Earthquakes: Iran is a high-risk region

In April 2013, a violent earthquake shook the border region between Iran and Pakistan. This was not an isolated case, for Iran is affected again and again by intense earthquakes.

Somewhere on the Earth an earthquake is always occurring. On April 16, 2013 a violent earthquake of magnitude 7.7 shook the border region between Iran and Pakistan. Seismologist Frederik Tilmann from the GeoForschungsZentrum in Potsdam (German Research Centre for Geosciences - GFZ) in an interview with “Zeit Online“ on the high-risk region of Iran, the danger of earthquakes for humans and the reliability of measurement data.

The earthquake occurred east of the Iranian town of Khash at a depth of 73 kilometres. The effects could be felt as far as the Indian capital of New Delhi. Dozens of people in Pakistan lost their lives, a large number were injured and hundreds of houses were destroyed. It was the most severe earth­quake in Iran for 40 years. Only on April 9, 2013 had an earthquake of magnitude 6.4 southeast of the town of Bushehr shaken southern Iran. The reason for the comparatively low number of deaths due to such a severe earthquake was the sparsely populated border region between Iran and Pakis­tan in which the epicentre was located.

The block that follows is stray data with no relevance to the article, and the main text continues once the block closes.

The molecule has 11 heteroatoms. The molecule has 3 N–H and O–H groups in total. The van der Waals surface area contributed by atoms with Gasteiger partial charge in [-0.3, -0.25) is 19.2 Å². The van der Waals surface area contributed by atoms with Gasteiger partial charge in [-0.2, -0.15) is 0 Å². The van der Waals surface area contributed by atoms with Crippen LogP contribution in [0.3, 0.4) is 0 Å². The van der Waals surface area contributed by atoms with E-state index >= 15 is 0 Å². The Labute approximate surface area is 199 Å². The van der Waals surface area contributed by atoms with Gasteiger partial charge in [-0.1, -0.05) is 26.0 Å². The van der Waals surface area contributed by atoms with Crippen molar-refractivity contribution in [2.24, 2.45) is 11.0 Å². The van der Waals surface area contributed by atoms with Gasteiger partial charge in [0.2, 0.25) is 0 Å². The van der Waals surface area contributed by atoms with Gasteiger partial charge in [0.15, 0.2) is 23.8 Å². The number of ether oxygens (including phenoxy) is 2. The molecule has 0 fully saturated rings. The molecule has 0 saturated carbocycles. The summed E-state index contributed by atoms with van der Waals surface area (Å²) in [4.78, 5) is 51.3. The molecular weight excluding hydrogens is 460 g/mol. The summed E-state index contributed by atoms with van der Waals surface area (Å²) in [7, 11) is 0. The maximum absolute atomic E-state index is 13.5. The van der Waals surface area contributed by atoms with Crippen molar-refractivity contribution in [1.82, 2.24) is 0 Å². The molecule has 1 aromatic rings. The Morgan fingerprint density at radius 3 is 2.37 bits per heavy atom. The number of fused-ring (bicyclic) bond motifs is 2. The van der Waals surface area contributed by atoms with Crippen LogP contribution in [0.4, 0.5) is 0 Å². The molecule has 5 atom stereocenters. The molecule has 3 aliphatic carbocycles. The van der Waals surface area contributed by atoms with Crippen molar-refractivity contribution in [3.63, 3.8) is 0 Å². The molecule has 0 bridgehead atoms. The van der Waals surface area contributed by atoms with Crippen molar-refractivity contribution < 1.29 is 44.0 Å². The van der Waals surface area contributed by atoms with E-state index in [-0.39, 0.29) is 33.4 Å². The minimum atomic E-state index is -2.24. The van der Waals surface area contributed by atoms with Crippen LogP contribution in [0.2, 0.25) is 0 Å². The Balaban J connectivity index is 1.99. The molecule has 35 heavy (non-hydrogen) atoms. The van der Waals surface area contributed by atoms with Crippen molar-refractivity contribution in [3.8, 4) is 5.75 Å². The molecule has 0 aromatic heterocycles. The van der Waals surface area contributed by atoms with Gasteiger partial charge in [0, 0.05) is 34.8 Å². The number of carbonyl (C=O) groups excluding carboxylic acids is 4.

Iran is a “high-risk area for earthquakes“, explains Tilmann. The reason is the course of several tec­tonic plates below the country. At the Gulf of Oman, the origin of the earthquake, one plate shifts below another, which is why “very deep earthquakes” occur in this region. “But also these can have devastating effects on the surface“, says Tilmann. Particularly in Iran deaths occur again and again as a result of earthquakes. Tilmann explains that this is due to the “rural loam construction method“, which is in extreme danger of collapsing in the event of tremors, and the modern buildings in the cities and towns which are not usually constructed to withstand earthquakes. And so “even not so severe earthquakes can claim a comparatively large number of lives.“

When analyzing earthquakes such as those occurring in Iran and Pakistan the GFZ does not have to rely on measurement data from Iran and Pakistan. “It is sufficient to evaluate the data recorded by seismometers all over the world in order to come to conclusions as regards earthquakes”, says Til­mann. For the secondary earthquake a magnitude of 4.5 was calculated. Current earthquakes are continuously recorded and published at the GFZ.

Read the whole interview with Frederik Tilmann at Zeit Online:
http://www.zeit.de/wissen/umwelt/2013-04/erdbeben-iran-forscher

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